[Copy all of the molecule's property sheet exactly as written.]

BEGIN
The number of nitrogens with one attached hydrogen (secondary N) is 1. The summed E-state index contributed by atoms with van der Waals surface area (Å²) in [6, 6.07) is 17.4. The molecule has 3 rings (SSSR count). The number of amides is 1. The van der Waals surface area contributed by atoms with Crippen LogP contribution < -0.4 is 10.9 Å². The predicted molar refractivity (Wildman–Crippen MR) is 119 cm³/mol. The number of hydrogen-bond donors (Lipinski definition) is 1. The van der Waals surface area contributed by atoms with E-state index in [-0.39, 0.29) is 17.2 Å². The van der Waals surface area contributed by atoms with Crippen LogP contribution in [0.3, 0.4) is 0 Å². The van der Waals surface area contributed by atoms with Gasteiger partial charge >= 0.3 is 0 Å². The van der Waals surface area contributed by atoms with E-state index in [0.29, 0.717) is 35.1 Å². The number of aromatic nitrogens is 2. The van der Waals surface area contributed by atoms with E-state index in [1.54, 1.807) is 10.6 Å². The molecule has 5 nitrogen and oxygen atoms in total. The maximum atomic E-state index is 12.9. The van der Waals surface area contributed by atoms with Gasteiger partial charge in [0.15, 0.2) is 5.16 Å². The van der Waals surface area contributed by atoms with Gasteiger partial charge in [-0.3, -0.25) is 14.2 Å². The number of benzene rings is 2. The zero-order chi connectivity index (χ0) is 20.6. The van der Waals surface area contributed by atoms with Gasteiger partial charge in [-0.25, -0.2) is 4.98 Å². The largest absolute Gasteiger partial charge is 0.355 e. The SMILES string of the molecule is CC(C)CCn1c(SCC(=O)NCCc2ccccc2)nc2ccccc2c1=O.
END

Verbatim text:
The number of nitrogens with one attached hydrogen (secondary N) is 1. The summed E-state index contributed by atoms with van der Waals surface area (Å²) in [6, 6.07) is 17.4. The molecule has 3 rings (SSSR count). The number of amides is 1. The van der Waals surface area contributed by atoms with Crippen LogP contribution < -0.4 is 10.9 Å². The predicted molar refractivity (Wildman–Crippen MR) is 119 cm³/mol. The number of hydrogen-bond donors (Lipinski definition) is 1. The van der Waals surface area contributed by atoms with E-state index in [-0.39, 0.29) is 17.2 Å². The van der Waals surface area contributed by atoms with Crippen LogP contribution in [0.3, 0.4) is 0 Å². The van der Waals surface area contributed by atoms with Gasteiger partial charge >= 0.3 is 0 Å². The van der Waals surface area contributed by atoms with E-state index in [0.29, 0.717) is 35.1 Å². The number of aromatic nitrogens is 2. The van der Waals surface area contributed by atoms with E-state index in [1.54, 1.807) is 10.6 Å². The molecule has 5 nitrogen and oxygen atoms in total. The maximum atomic E-state index is 12.9. The van der Waals surface area contributed by atoms with Gasteiger partial charge in [0.15, 0.2) is 5.16 Å². The van der Waals surface area contributed by atoms with Gasteiger partial charge in [-0.3, -0.25) is 14.2 Å². The number of benzene rings is 2. The zero-order chi connectivity index (χ0) is 20.6. The van der Waals surface area contributed by atoms with Gasteiger partial charge in [-0.25, -0.2) is 4.98 Å². The largest absolute Gasteiger partial charge is 0.355 e. The SMILES string of the molecule is CC(C)CCn1c(SCC(=O)NCCc2ccccc2)nc2ccccc2c1=O.